How to Prevent Anaemia
If you are feeling tired and drained of energy, your gums and inside your lower eyelids look pale and whitish, chances are that you are suffering from anaemia. This means that either your red blood cells or the amount of haemoglobin (oxygen-carrying protein) in your red blood cells is low.
There are several types of anaemia. The two most commons are;
Iron-Deficiency AnaemiaThis type of anaemia is much more common in women. The primary cause is blood lost during menstruation. But eating too few iron-rich foods or not absorbing enough iron can make the problem worse. The recommended daily allowance for iron ranges from 6 milligrams for infants, to 30 milligrams for pregnant women. Pregnancy, breast-feeding, smoking and blood loss from the gastrointestinal tract, either due to ulcers or cancer, can also deplete iron stores.
Folic-acid Deficiency Anaemia (megaloblastic anaemia).This occurs when folic-acid levels are low, usually due to inadequate dietary intake or faulty absorption. The need for folic acid more than doubles during pregnancy. This is often not met by diets of pregnant women, so a supplement of 400 micrograms to 1 milligram per day of folic acid is recommended throughout pregnancy. It is also recommended that you take this supplement when you plan to become pregnant. Adequate folic acid should be in your system when you conceive and during the first month you are pregnant. Low folic acid intakes have been associated with low birth weight and neural tube defects, such as spina bifida in babies.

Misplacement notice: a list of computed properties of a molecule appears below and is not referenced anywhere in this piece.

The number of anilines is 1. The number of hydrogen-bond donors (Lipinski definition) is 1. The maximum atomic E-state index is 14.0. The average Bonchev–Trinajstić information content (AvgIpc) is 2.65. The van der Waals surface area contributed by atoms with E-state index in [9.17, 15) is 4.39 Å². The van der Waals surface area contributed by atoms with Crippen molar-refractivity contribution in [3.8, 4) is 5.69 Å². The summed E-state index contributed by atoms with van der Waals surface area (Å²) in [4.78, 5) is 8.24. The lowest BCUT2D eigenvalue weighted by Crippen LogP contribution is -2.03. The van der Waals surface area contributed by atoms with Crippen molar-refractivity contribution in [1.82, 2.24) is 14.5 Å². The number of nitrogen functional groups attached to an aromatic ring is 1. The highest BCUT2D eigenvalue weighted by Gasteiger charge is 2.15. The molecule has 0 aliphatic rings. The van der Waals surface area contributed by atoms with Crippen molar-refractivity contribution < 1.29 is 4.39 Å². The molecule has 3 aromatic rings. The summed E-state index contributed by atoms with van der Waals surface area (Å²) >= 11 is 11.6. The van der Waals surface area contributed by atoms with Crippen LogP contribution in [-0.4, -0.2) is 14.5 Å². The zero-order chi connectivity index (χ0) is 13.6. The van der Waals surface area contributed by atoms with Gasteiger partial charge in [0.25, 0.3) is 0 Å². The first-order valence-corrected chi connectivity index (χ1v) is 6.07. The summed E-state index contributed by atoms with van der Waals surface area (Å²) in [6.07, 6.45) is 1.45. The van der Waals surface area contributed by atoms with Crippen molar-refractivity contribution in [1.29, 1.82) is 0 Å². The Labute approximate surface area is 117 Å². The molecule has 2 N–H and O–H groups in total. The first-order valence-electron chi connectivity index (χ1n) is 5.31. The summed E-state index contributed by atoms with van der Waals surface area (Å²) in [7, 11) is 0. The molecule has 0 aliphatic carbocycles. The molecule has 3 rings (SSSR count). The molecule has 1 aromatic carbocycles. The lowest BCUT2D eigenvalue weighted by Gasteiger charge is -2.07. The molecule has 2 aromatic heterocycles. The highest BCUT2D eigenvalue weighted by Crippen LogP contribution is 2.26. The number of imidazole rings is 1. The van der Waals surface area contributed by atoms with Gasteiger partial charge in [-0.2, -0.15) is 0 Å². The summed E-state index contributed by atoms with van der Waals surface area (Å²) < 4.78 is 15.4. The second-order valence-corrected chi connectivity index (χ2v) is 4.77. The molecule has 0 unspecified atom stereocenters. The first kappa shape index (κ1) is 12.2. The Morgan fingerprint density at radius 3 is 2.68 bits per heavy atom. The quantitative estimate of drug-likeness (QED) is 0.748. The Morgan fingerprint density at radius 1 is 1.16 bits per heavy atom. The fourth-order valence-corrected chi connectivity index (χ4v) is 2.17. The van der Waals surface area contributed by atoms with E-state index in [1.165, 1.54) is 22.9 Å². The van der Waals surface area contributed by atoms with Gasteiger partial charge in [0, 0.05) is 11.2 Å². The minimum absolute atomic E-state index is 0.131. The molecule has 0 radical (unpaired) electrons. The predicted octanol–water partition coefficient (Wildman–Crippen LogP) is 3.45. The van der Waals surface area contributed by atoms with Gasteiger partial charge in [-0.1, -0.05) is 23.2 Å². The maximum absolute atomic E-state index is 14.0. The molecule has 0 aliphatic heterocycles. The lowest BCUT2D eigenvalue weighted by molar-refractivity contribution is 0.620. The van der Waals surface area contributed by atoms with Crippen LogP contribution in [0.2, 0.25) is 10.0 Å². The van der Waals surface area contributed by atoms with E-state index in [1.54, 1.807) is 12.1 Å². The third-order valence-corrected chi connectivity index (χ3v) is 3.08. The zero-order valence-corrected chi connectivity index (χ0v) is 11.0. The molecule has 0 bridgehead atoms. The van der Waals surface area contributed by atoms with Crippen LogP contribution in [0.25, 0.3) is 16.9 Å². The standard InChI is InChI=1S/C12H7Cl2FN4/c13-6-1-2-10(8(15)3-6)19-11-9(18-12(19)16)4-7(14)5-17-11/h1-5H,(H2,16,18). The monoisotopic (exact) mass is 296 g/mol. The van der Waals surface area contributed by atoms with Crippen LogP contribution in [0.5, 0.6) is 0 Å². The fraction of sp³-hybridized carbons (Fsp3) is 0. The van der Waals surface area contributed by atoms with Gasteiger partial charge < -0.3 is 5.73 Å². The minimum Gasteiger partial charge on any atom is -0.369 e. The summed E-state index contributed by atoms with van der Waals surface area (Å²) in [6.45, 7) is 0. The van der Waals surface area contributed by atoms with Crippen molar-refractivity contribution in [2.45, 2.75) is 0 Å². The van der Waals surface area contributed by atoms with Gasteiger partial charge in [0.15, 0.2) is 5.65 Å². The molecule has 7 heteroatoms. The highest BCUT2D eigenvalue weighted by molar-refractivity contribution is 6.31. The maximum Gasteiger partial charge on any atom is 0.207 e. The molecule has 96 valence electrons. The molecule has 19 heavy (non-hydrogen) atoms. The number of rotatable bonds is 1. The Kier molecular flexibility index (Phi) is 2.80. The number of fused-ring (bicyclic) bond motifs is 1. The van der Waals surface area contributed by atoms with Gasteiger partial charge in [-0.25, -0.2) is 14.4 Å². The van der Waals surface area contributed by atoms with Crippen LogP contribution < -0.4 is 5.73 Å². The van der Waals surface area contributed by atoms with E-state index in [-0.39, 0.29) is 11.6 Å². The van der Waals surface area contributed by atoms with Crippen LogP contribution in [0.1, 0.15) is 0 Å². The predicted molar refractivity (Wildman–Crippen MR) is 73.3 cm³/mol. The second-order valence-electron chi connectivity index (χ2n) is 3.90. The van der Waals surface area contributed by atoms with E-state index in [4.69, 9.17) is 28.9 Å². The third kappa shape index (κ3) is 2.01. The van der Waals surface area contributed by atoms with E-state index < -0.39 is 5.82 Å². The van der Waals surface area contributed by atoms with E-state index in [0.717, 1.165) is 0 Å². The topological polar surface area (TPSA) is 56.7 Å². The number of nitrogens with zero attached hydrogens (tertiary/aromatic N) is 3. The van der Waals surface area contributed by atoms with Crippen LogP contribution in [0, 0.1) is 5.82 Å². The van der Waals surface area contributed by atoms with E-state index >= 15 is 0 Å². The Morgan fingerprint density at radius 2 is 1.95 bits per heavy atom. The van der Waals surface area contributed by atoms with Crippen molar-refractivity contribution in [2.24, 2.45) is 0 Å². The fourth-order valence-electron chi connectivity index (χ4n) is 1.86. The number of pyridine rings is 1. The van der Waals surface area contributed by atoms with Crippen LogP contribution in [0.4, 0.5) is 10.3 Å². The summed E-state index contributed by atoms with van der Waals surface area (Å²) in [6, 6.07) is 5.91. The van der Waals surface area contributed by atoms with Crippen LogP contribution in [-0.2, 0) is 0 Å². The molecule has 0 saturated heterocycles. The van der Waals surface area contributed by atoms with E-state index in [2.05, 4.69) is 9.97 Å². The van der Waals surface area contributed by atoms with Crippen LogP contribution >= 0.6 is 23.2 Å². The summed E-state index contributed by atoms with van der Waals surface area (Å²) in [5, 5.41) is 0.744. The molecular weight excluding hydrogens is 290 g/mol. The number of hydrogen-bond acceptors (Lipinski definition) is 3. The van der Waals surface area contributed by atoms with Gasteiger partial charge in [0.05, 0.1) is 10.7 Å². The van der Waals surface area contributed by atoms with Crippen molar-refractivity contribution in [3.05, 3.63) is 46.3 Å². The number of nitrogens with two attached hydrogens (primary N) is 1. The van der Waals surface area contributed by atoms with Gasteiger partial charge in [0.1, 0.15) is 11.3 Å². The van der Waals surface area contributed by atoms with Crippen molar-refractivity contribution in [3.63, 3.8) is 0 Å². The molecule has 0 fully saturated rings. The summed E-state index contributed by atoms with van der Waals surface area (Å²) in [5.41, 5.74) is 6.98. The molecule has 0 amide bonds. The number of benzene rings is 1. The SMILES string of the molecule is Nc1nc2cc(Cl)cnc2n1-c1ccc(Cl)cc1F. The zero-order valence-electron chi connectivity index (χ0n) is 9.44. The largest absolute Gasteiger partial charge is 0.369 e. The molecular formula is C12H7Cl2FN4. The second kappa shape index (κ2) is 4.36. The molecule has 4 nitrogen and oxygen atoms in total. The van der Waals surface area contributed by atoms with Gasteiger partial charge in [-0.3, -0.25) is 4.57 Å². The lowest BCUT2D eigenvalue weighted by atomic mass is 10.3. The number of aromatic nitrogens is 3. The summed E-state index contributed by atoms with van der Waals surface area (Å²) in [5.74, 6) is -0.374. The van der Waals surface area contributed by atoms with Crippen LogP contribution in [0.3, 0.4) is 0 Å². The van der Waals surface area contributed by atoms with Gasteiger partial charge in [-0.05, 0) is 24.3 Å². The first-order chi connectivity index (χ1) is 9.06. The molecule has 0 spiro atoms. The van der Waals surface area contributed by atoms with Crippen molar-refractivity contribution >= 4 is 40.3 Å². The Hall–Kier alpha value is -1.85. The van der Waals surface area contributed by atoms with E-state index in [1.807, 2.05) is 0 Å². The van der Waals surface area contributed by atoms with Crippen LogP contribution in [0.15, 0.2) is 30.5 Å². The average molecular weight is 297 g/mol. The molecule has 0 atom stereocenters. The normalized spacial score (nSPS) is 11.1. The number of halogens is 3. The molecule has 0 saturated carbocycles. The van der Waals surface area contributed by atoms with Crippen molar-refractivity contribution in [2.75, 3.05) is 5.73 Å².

If you are suffering from iron-deficiency anaemia, then you should;
- Eat more foods that are good sources of iron.
- Concentrate on green, leafy vegetables, lean, red meat, beef liver, poultry, fish, wheat germ, oysters, dried fruit and iron-fortified cereals.
- Boost your iron absorption.
- Foods high in vitamin C - like citrus fruits, tomatoes and strawberries - help your body absorb iron from food.
- Red meat not only supplies a good amount of iron; it also increases absorption of iron from other food sources.
- Limit the use of tea. It contains tannins; substances that can inhibit iron absorption. Herbal tea is much better.
- Avoid antacids, phosphates (which are found in soft drinks, beer, ice cream, candy bars, etc.) and the food additive EDTA. These block iron absorption.
- Increase dietary fibre to prevent constipation.
- Avoid aspirin and products with aspirin.
- Take an iron supplement, but get the recommendation of your health practitioner.
- Eat good food sources of folic acid daily. These include vegetables like asparagus, Brussels sprouts, spinach, romaine lettuce, collard greens and broccoli. Black-eyed peas, cantaloupe, orange juice, oatmeal, whole grain cereals, wheat germ, liver and other organ meats are excellent sources also.
- Eat fresh, uncooked fruits and vegetables often. Don't overcook food. Heat destroys folic acid.
- Take a multi-vitamin supplement daily that has 100% of the RDA for folic acid.
- Don't smoke. Smoking increases vitamin needs.
- Don't drink alcoholic beverages